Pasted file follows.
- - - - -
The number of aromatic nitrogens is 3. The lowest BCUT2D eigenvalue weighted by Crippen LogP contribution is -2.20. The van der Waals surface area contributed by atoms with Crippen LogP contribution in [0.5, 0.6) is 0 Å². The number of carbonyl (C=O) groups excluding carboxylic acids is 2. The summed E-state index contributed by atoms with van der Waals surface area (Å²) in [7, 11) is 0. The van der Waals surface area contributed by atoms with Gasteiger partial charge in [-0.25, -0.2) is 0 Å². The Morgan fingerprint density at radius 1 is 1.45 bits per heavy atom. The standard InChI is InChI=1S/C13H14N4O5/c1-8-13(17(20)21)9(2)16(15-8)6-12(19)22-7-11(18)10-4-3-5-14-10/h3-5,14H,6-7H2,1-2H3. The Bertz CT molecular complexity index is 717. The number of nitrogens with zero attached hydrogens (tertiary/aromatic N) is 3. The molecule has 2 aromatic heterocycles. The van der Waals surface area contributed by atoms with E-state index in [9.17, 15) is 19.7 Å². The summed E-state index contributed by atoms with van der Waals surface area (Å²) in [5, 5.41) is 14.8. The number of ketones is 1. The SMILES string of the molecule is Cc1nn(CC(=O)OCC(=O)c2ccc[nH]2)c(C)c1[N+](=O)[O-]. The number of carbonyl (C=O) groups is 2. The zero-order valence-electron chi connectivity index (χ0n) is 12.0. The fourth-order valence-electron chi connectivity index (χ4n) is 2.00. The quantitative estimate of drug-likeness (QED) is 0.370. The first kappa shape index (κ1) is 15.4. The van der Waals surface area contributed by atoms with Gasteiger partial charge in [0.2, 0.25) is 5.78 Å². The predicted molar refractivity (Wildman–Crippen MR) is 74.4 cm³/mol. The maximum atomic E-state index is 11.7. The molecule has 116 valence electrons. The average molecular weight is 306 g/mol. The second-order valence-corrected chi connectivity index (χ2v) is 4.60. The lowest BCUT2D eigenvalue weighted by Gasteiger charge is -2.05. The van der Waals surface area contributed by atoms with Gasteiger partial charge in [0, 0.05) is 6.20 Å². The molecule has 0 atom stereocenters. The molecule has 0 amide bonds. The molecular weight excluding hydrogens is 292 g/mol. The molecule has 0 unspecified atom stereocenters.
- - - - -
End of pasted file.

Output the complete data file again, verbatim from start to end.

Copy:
The number of aromatic nitrogens is 3. The lowest BCUT2D eigenvalue weighted by Crippen LogP contribution is -2.20. The van der Waals surface area contributed by atoms with Crippen LogP contribution in [0.5, 0.6) is 0 Å². The number of carbonyl (C=O) groups excluding carboxylic acids is 2. The summed E-state index contributed by atoms with van der Waals surface area (Å²) in [7, 11) is 0. The van der Waals surface area contributed by atoms with Gasteiger partial charge in [-0.25, -0.2) is 0 Å². The Morgan fingerprint density at radius 1 is 1.45 bits per heavy atom. The standard InChI is InChI=1S/C13H14N4O5/c1-8-13(17(20)21)9(2)16(15-8)6-12(19)22-7-11(18)10-4-3-5-14-10/h3-5,14H,6-7H2,1-2H3. The Bertz CT molecular complexity index is 717. The number of nitrogens with zero attached hydrogens (tertiary/aromatic N) is 3. The molecule has 2 aromatic heterocycles. The van der Waals surface area contributed by atoms with E-state index in [9.17, 15) is 19.7 Å². The summed E-state index contributed by atoms with van der Waals surface area (Å²) in [5, 5.41) is 14.8. The number of ketones is 1. The SMILES string of the molecule is Cc1nn(CC(=O)OCC(=O)c2ccc[nH]2)c(C)c1[N+](=O)[O-]. The number of carbonyl (C=O) groups is 2. The zero-order valence-electron chi connectivity index (χ0n) is 12.0. The fourth-order valence-electron chi connectivity index (χ4n) is 2.00. The quantitative estimate of drug-likeness (QED) is 0.370. The first kappa shape index (κ1) is 15.4. The van der Waals surface area contributed by atoms with Gasteiger partial charge in [0.2, 0.25) is 5.78 Å². The predicted molar refractivity (Wildman–Crippen MR) is 74.4 cm³/mol. The maximum atomic E-state index is 11.7. The molecule has 116 valence electrons. The average molecular weight is 306 g/mol. The second-order valence-corrected chi connectivity index (χ2v) is 4.60. The lowest BCUT2D eigenvalue weighted by Gasteiger charge is -2.05. The van der Waals surface area contributed by atoms with Gasteiger partial charge in [0, 0.05) is 6.20 Å². The molecule has 0 atom stereocenters. The molecule has 0 amide bonds. The molecular weight excluding hydrogens is 292 g/mol. The molecule has 0 unspecified atom stereocenters.